Sermons That Work

Two Celebrations, Epiphany 1 (C) – 2001

January 07, 2001

[This year, the First Sunday after Epiphany (Epiphany 1) falls on the day after the official feast of the Epiphany (Saturday, January 6). Many parishes will choose to celebrate Epiphany on Sunday. Lessons cited here are those specified for Sunday, Epiphany 1.]

The meaning, in Greek, of Epiphany is a showing forth. You might also say it is an explanation of what the birth of Jesus means to humankind. We humans are a stubborn lot. It takes a lot to convince us of anything, even if we see the evidence right in front of us. Needless to say, recognizing the appearance of the divine and the miraculous among us took–and takes–a great deal of explanation, a number of ways of looking at an amazing truth.

If you have ever walked into a brightly-lit room from the darkness of a winter night, you will remember your difficulty, for the first seconds, of identifying anything or anyone you are seeing. What you are most aware of is the glowing, transforming light, not necessarily what it “means” or, at first, what it is helping you to see.

Christmas is no problem for most people. The message of Christmas, the images that are part of Christmas, are imprinted forever on our minds from our earliest years. And the images and impressions we carry with us are not just Santa Claus and reindeer and Christmas presents under Christmas trees; not just Christmas cookies and gingerbread men. There is a central, deeper image we carry with us, the image of birth, the birth of a child in a stable; the image of a real baby in a real place. And we know about babies; we have held them; we were babies once, too. And we understand to our very bones that all babies are, in some sense, a miracle.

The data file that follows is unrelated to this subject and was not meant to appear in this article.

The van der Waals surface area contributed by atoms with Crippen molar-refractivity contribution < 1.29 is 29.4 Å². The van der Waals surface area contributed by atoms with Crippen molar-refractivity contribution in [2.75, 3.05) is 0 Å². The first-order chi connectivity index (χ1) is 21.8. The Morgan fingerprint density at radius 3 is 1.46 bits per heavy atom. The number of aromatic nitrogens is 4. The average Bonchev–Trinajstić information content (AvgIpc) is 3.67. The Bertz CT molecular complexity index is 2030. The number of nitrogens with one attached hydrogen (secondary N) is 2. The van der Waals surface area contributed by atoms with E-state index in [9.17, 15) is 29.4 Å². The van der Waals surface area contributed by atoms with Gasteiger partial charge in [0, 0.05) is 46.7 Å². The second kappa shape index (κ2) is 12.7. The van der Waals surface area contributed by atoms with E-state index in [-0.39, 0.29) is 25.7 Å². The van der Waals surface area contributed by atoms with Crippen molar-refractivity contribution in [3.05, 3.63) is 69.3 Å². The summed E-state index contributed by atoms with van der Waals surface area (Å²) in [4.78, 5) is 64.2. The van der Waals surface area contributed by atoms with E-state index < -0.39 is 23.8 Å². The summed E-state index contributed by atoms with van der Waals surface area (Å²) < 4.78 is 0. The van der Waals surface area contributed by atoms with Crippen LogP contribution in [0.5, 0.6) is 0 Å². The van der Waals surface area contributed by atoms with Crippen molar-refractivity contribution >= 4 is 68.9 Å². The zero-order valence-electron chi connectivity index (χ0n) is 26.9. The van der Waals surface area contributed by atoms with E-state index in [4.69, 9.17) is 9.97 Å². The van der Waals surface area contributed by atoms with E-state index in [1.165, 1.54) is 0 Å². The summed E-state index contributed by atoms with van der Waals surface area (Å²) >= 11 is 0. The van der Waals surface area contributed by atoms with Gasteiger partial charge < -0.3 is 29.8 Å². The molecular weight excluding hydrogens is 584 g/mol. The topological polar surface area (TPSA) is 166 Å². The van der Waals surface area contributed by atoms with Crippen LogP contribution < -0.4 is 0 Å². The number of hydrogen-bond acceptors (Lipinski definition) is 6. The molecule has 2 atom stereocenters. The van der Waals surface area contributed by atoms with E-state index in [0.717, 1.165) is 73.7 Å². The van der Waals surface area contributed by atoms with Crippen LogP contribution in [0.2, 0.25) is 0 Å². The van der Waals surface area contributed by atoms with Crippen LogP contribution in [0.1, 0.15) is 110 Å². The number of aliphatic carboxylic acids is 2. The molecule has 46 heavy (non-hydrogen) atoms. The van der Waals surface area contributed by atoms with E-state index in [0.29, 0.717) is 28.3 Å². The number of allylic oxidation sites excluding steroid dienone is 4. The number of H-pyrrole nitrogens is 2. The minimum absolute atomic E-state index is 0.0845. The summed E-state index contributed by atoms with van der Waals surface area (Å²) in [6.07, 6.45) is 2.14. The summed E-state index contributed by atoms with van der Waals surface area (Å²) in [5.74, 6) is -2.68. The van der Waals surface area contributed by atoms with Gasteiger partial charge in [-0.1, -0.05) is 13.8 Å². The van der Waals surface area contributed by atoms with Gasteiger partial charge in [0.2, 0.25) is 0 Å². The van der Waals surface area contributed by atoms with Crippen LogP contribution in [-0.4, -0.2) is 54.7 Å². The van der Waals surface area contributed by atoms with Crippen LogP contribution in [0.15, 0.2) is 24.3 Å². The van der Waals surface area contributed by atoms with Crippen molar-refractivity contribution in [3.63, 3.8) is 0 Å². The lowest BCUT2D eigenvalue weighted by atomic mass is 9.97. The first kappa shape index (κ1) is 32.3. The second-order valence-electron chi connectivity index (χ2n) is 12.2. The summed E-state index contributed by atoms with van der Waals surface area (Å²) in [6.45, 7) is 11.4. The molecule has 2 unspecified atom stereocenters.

The images of the Epiphany, the meaning of Epiphany, are another matter entirely. Two traditions have come down to us in the Christian Church. By a happy accident we can honor both of these traditions today.

The official feast of the Epiphany, January 6, falls on a Saturday this year. Therefore, many of us are celebrating Epiphany on the next day, the first Sunday of Epiphany, called on the church calendar, “Baptism of Our Lord.” January 6 was all about the familiar story of the journey of the Magi, the Wise Men from the East, who followed a bright star to a stable in Bethlehem where they found a newborn child. And they saw in this very human infant the king, the Messiah, for whom they had brought their royal gifts. This recognition, for centuries, dominated the understanding of the Epiphany in the Christian Church in the West. When they saw that the star had stopped, they were overwhelmed with joy. On entering the house, they saw the child with Mary his mother; and they knelt down and paid him homage. Then opening their treasure chests, they offered him gifts of gold, frankincense, and myrrh.

Eastern Christianity put the emphasis on the next great moment of recognition or understanding: the Baptism of the adult Jesus by his cousin, John, at the end of a mass baptism of new believers and the revelation of Jesus as the Christ, the Son of God. This is the story we hear in today’s Gospel: …and when Jesus also had been baptized and was praying, the heaven was opened, and the Holy Spirit descended upon him in bodily form like a dove. And a voice came from heaven, “You are my Son, the Beloved; with you I am well pleased.”